Washington Cannabis Social Equity FAQs
After ten years of cannabis legalization, Washington is poised to establish a social equity cannabis program. Social equity applicants who qualify have the opportunity to obtain cannabis retail licenses from the Washington State Liquor and Cannabis Board (WSLCB). This post focuses on the WSLCB’s draft rules, which may undergo some revisions prior to implementation, but form a framework for regulations that could go into effect by the end of the year.
What are the Qualifications for Washington Cannabis Social Equity Applicants?
At least 51% majority or a controlling interest in the applicant must be held by a person or persons (meaning actual human beings not business entities) who have lived in state for the previous six months to the application date and meet at least two of the following qualifications:
- Lived in a disproportionately impacted area (DIA) for five years between 1980 and 2010
- The applicant or family member has been convicted of a cannabis offense, or
- The social equity applicant’s household income in the year prior to submitting the application was less than the median household income within the state of Washington as calculated by the US Census
The draft rules define DIA as follows:
“Disproportionately impacted area (DIA)" means a census tract within Washington state where community members were more likely to be impacted by the war on drugs. These areas are determined using a standardized statistical equation to identify areas of high unemployment, low income, and demographic indicators consistent with populations most impacted by the war on drugs, including areas with higher rates of arrest for drug charges. The [WSLCB] will provide maps to identify disproportionately impacted areas. The maps will reflect census tracts from different time periods to account for gentrification.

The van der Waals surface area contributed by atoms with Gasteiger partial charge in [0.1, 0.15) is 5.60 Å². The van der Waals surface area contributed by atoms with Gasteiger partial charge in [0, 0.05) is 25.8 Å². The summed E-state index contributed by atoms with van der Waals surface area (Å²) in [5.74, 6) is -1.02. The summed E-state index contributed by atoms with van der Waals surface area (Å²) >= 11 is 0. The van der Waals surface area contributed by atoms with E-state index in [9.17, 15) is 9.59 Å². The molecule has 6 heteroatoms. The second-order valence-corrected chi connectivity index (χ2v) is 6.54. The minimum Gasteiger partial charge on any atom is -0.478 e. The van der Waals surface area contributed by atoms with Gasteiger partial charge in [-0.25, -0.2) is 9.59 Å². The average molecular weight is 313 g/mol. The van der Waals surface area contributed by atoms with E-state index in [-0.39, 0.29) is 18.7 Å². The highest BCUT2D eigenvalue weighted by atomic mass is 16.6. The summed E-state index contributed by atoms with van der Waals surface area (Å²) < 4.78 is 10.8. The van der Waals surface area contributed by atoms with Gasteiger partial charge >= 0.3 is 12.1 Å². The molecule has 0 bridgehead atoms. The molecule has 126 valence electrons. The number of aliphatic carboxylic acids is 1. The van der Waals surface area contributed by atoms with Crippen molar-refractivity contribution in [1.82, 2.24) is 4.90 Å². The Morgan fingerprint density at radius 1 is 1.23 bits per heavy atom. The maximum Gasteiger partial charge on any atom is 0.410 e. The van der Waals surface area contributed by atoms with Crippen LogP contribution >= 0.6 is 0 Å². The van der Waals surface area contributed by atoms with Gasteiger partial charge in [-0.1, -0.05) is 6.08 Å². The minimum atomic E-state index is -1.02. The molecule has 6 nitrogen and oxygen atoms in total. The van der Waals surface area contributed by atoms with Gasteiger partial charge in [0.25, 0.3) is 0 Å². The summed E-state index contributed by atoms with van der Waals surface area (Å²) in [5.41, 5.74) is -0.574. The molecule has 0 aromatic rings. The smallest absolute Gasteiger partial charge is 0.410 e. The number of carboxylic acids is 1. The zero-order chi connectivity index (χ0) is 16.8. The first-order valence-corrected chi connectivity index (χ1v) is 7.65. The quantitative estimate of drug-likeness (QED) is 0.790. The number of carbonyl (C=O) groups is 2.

When will the WSLCB Accept Cannabis Social Equity Applications?
The earliest date the WSLCB could accept applications would be at the end of September, but it is more likely that the application window will begin in December.
According to the WSLCB’s website, before the WSLCB may open the social equity license application window, three additional steps must be completed:
- The rules must become final. The earliest the rules could become effective is Sept. 29, 2022. The draft rules have been published so it is possible that the rules will be effective at the end of this month. If the WSLCB decides to adjust the rules based on feedback it received, the timeline could be extended;
- The University of Washington must complete its analysis of the Social Equity in Cannabis Task Force (SECTF) criteria for a DIA and deliver its maps/findings to the SECTF and the WSLCB. SECTF must provide its findings to the Governor and Legislature by December 9, 2022. UW will likely provide its maps and findings by December 9, meaning that this requirement should be satisfied by that date or shortly after; and
- The third-party entity to review applications must be on contract and ready. The LCB currently has an open RFP seeking potential contractors. The deadline for proposals is Aug. 26, 2022. The selected third-party entity will review social equity applications, ensure they meet the criteria, then forward to the LCB for processing. At this time, the WSLCB has not announced who it has selected as a third-party entity to review applications.
How can Social Equity Applicants apply for a Cannabis License?
The initial applications will be submitted through the Washington Department of Revenue’s (DOR) website. The application and any fees must be paid during the Application Window. A social equity applicant, whether applying as a person, persons, or entity may only apply once during an Application Window. An application to reinstate the license of a social equity title certificate holder is not considered a new social equity license application. Unlike other applications, a location address is not required at the time of application.